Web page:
Great Plains Daily Devotional for 10/10/2018

Today please be in prayer for

Administrative Assistant
Hays District
Administrative Assistant
Hutchinson District
Administrative Assistant
Kansas City District
Administrative Assistant
Missouri River District

Today's Lectionary Text

Psalm 112 

Praise the Lord!
    Happy are those who fear the Lord,
    who greatly delight in his commandments.
Their descendants will be mighty in the land;
    the generation of the upright will be blessed.
Wealth and riches are in their houses,
    and their righteousness endures forever.
They rise in the darkness as a light for the upright;
    they are gracious, merciful, and righteous.
It is well with those who deal generously and lend,
    who conduct their affairs with justice.
For the righteous will never be moved;
    they will be remembered forever.
They are not afraid of evil tidings;
    their hearts are firm, secure in the Lord.
Their hearts are steady, they will not be afraid;
    in the end they will look in triumph on their foes.
They have distributed freely, they have given to the poor;
    their righteousness endures forever;
    their horn is exalted in honor.
The wicked see it and are angry;
    they gnash their teeth and melt away;
    the desire of the wicked comes to nothing.

Today's Devotional

I remember learning about acrostic poems in third grade with a special assignment around Mother’s Day. Our class named the attributes of our mothers with words that started with M, O, T, H, E & R and shared them in an art project for our moms. It taught us about poetry, namely that it didn’t have to rhyme, which tested my elementary sensibilities. (Is it a poem when the words don’t rhyme? Guess we’ll just show ‘em, each and every time!*) The learning experience challenged us to come up with new words for our moms rather than the typical words that a third grader might have come up with (ie, nice, loving, good cook, and other such descriptions).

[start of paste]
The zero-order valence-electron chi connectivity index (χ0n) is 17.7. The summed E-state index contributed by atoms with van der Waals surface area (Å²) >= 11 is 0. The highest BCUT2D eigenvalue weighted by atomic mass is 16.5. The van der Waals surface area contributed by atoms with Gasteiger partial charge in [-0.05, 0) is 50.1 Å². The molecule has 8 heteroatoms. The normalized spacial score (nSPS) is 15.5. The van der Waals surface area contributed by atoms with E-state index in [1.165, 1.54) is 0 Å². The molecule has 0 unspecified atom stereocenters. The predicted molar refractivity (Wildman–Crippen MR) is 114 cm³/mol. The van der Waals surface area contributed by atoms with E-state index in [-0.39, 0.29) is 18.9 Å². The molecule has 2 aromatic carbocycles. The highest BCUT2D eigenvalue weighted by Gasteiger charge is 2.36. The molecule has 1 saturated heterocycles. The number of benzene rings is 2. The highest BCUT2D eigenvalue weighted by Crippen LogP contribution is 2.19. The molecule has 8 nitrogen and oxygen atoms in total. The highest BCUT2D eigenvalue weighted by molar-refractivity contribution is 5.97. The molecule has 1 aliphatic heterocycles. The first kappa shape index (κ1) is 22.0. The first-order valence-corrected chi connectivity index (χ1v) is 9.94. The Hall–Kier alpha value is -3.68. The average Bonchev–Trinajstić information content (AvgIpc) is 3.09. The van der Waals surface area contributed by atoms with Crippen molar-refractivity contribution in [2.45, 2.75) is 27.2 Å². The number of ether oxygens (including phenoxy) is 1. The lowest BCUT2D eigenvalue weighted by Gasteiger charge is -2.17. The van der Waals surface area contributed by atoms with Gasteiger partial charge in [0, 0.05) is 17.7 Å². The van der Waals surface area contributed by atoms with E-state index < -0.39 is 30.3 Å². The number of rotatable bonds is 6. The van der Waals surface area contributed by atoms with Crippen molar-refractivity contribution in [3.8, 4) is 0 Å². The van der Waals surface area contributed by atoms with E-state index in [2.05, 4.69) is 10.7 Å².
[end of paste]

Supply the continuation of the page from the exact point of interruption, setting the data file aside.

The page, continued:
Third-grade-me would have been surprised to know that acrostic poetry has been around a long time—even as far back as the time of the writing of the biblical hymnbook, the Psalms (and beyond). Acrostics help us memorize, look at something differently, and underscore a message. While the message of my third-grade poem pointed toward my mom, the message of Psalm 112 points to God’s completeness, from A to Z (or rather, from Aleph to Taw in Hebrew).

Psalm 112 is a benediction, of sorts. Benedictions are offering “good words” to the hearers. In our contemporary worship setting, they’re given as worship is ending as words that speak life, instruct, provide blessing, and frame being sent out from the gathering. That’s what Psalm 112 is doing. It is a benediction describing the blessed life of the faithful, those who “fear the Lord.” It’s a robust declaration, from Aleph to Taw. It inspires by casting vision about the blessing one’s faithfulness will have on one’s descendants and even describes the “steady heart” of the righteous. So “receive” the benediction of Psalm 112 as word of blessing, of challenge, of life.

*Apologies for the bad poetry!
 
God, we do praise you and give thanks for your completeness. Open our hearts to receive the fullness of a faithful life, that we might see your enduring righteousness in the entirety of our lives. We pray this Christ’s name, Amen.

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